“I really love you. I mean I want to be with you forever!”
You should make a book of shells and tell their stories. ”
” You’re right! I know their stories too!”
” You could make a lot of money.”
” I don’t think about that. When I need money I just ask for it and it comes. All you do is count what you have. ”
” You think that!”
“Yes I said it didn’t I. ”
We carolled between starlight nights and crimson sunsets on the rock porch exploring varieties of sea mates. He used his fancy fish feet to get us into private ceremonies, and parties. The fish authorities didn’t bother us at all. We crashed into a party of penguins, and we weren’t eaten alive. My eyes were always on the thinker; as pleasurable anticipation bubbled inside. In the morning he read to me from his bible, and watched the seagulls. He drove me in many directions, unfamiliar ideas, and habits that got me to thinking so when we swam we were always talking.
“You need to lower your voice. Make it deeper.”
One day he swam me to a blow-hole.
“I’m not sure I can get through as easy as you do.” I said.
“Don’t say that. Follow me.” so I followed. I’d waited a long time to see the sand castle. As we expanded our gills and soared upward, my eyes searched for the castle.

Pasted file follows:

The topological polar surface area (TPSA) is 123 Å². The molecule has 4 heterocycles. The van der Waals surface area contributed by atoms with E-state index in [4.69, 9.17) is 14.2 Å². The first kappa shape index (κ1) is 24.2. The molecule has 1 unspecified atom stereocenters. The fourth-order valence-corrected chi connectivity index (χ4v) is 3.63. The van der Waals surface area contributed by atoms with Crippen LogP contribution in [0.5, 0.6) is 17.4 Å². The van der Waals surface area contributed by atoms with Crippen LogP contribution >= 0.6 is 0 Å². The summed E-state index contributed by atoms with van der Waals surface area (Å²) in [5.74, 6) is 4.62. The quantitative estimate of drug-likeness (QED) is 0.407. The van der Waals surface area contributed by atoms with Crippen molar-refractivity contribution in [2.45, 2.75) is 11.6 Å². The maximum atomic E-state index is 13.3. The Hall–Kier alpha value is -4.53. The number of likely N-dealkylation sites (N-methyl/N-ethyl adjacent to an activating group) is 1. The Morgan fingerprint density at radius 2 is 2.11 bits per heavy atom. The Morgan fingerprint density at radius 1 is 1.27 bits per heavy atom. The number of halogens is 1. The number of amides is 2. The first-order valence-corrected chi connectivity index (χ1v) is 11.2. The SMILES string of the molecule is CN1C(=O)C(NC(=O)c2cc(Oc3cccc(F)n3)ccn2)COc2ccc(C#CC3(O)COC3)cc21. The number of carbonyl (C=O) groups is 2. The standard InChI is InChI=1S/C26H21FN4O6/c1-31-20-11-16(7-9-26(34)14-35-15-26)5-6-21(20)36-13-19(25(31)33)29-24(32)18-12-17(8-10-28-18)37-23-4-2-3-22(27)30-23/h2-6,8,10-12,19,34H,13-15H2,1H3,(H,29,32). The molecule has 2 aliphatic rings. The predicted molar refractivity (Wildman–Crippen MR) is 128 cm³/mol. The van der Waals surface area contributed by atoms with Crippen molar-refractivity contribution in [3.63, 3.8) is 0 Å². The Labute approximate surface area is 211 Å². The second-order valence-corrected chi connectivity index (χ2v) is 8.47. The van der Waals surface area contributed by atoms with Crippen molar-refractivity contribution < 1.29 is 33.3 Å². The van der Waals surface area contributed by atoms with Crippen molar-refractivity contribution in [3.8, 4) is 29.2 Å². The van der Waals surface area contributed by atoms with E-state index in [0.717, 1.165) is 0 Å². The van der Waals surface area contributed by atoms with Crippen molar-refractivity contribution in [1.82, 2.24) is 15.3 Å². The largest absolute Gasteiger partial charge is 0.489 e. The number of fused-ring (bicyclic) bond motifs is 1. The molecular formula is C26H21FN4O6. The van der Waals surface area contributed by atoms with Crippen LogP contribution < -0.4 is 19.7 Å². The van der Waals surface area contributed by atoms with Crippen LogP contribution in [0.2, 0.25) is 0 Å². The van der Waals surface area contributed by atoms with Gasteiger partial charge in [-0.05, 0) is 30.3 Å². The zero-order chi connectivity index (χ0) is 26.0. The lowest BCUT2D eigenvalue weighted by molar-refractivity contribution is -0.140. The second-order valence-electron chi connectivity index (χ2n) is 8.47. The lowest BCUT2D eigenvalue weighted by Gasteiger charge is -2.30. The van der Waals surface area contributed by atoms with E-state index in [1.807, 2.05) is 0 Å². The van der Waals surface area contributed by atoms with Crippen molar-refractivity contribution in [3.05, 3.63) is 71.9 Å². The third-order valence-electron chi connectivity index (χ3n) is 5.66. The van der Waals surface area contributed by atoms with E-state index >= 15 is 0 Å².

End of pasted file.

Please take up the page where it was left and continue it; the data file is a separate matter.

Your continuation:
“You see it? Isn’t it spectacular?”
“I see the sand yes, but where is the castle?”
“You don’t see it? Come on—really. ”
“No my fin. I don’t see anything but piles of sand.”
“ Look beyond the piles. You have to see between the lines. You don’t get it do you? You only look at what’s right in front of you. There’s castles everywhere; huts, hideouts, back alleys. ”
“Is this what you mean by patience?”
“ No! This is conciseness of the universe. We’re not alone you know. The skeletons and ghosts are here.”
“ Have you seen them?”
“ The water of Santa Fe is as crowded as pavement. I’m telling you what no one else will. You should thank me for that. I’m handing you the key to the universe.”
“ How about the key to a warm place to rest and food?”
“ You’re such a brat. Come on. I’ll take you
I met his power posse; and they all assured me they could reverse or promote anything I wanted.
“If you are ever in trouble call me. I can fix it.” the Thinker said.